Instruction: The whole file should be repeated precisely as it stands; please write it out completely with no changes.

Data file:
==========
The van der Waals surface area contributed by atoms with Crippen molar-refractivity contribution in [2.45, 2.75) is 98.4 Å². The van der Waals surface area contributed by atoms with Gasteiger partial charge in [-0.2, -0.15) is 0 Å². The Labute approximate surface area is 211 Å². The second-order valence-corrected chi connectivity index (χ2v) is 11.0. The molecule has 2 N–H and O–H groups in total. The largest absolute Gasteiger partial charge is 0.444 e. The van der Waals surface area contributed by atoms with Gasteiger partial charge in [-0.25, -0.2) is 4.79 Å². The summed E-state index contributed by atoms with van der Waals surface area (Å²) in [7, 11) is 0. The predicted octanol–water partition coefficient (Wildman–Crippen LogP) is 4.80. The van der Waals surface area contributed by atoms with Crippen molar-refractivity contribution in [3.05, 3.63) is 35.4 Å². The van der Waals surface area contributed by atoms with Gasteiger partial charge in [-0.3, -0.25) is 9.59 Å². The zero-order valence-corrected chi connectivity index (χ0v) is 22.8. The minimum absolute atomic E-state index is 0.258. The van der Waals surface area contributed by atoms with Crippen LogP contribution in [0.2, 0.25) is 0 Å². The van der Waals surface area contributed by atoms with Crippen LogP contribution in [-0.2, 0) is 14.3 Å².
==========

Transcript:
The van der Waals surface area contributed by atoms with Crippen molar-refractivity contribution in [2.45, 2.75) is 98.4 Å². The van der Waals surface area contributed by atoms with Gasteiger partial charge in [-0.2, -0.15) is 0 Å². The Labute approximate surface area is 211 Å². The second-order valence-corrected chi connectivity index (χ2v) is 11.0. The molecule has 2 N–H and O–H groups in total. The largest absolute Gasteiger partial charge is 0.444 e. The van der Waals surface area contributed by atoms with Gasteiger partial charge in [-0.25, -0.2) is 4.79 Å². The summed E-state index contributed by atoms with van der Waals surface area (Å²) in [7, 11) is 0. The predicted octanol–water partition coefficient (Wildman–Crippen LogP) is 4.80. The van der Waals surface area contributed by atoms with Crippen molar-refractivity contribution in [3.05, 3.63) is 35.4 Å². The van der Waals surface area contributed by atoms with Gasteiger partial charge in [-0.3, -0.25) is 9.59 Å². The zero-order valence-corrected chi connectivity index (χ0v) is 22.8. The minimum absolute atomic E-state index is 0.258. The van der Waals surface area contributed by atoms with Crippen LogP contribution in [0.2, 0.25) is 0 Å². The van der Waals surface area contributed by atoms with Crippen LogP contribution in [-0.2, 0) is 14.3 Å².